The new ‘3D-Tex’ fabric appears to be incredibly transparent and even with the good old East Yorkshire winter winds i’ve yet to need an additional ‘fluffy’ windjammer. Learning how to listen closely enough to hear what difference even the best windjammer can make takes time, although its much easier to spot when some of the cheaper ones are used, especially with their fake fur covers on. I rarely use fluffy windjammers on my other Rycote actually but I do know that one issue with them is that if you don’t keep them in tip-top condition, over time the fibres can become matted and because its a slow process one can miss the effect this is having on your recordings. With the Cyclone it looks (sounds !) like that particular problem is simply avoided by use of this new material. 

One of the main challenges when recording along the Humber in the reed beds is that any wind can get trapped in the reeds and come at you from all angles and often in quite focused streams. Good wind protection is needed especially when recording close to the top of the reeds. With its windjammer on my older Rycote has at times still struggled with what i’d refer to as average winds for this location, specifically because the reeds can act as a kind of whisk for the wind if it comes in at the right velocity and direction, but the Cyclone doesn’t - there’s been no wind impact noise at all. What I also particularly like is that in stronger winds whilst the impact noise is again avoided the actual sound of the wind (another of the most challenging sounds to record well) has a nice quality to it. Its these subtle and often overlooked aspects that, in my opinion, are elemental is making work that engages the listener and that can move recordings beyond the purely documentary.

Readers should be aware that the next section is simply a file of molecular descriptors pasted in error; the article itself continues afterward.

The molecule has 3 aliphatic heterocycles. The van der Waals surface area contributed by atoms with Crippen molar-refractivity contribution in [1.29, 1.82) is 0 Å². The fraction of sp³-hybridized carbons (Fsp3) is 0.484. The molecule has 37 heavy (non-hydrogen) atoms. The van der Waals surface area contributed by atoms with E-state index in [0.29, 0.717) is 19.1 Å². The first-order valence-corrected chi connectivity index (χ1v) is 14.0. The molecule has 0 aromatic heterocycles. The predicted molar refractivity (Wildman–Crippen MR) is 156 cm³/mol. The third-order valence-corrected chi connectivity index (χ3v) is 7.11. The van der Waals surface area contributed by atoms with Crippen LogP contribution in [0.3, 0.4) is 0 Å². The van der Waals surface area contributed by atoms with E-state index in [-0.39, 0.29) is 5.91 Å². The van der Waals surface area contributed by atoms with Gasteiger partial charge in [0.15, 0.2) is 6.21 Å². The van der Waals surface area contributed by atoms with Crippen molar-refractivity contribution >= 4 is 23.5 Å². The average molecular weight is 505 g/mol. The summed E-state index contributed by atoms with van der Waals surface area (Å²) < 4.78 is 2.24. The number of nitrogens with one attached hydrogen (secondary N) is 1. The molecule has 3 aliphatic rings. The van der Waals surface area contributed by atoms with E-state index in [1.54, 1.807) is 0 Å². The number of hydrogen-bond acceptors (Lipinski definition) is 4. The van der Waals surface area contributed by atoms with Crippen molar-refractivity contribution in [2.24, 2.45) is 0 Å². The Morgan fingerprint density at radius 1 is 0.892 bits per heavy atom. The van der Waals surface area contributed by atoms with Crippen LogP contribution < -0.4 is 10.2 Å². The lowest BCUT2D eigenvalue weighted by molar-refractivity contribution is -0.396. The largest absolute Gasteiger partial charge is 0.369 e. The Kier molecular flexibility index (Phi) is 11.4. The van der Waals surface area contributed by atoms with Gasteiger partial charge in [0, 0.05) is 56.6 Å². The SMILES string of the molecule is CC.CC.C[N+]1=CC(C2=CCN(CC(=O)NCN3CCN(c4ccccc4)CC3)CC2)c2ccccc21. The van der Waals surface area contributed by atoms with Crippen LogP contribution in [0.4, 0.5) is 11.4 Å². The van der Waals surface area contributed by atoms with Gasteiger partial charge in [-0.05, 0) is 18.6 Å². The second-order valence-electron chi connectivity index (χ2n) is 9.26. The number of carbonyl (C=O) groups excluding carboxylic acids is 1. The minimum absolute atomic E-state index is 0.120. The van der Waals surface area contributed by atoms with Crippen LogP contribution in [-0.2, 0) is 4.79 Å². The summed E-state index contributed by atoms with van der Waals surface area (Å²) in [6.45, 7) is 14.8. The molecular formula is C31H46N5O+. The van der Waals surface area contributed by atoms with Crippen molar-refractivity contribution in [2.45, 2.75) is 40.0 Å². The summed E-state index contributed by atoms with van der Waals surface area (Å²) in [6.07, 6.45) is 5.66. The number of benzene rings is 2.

The Cyclone also had an early outing during a workshop I led with students from Newcastle University. Here the challenges of the North East coast (& weather) got the better of the Cyclone and indeed all the other wind protection we had with us, although with its additional fluffy cover the Cyclone coped well, as expected. Further inland and it once again impressed with its transparency and ease of use in the field. 

I'll be in Northumbria again in a couple of weeks and no doubt the Cyclone will be put through its paces again.

Any downside ?

One thing I still like about the classic Rycote design, simply because I use a wide range of mics beyond just having a hypercardioid permanently installed, is the way the cable feeds through the main compartment down past the handle / pole mount - and indeed the fact that the Cyclone doesn’t come with a pre-mounted handle. For most users this probably won’t be a major issue and the advantages of the Cyclone make up for it.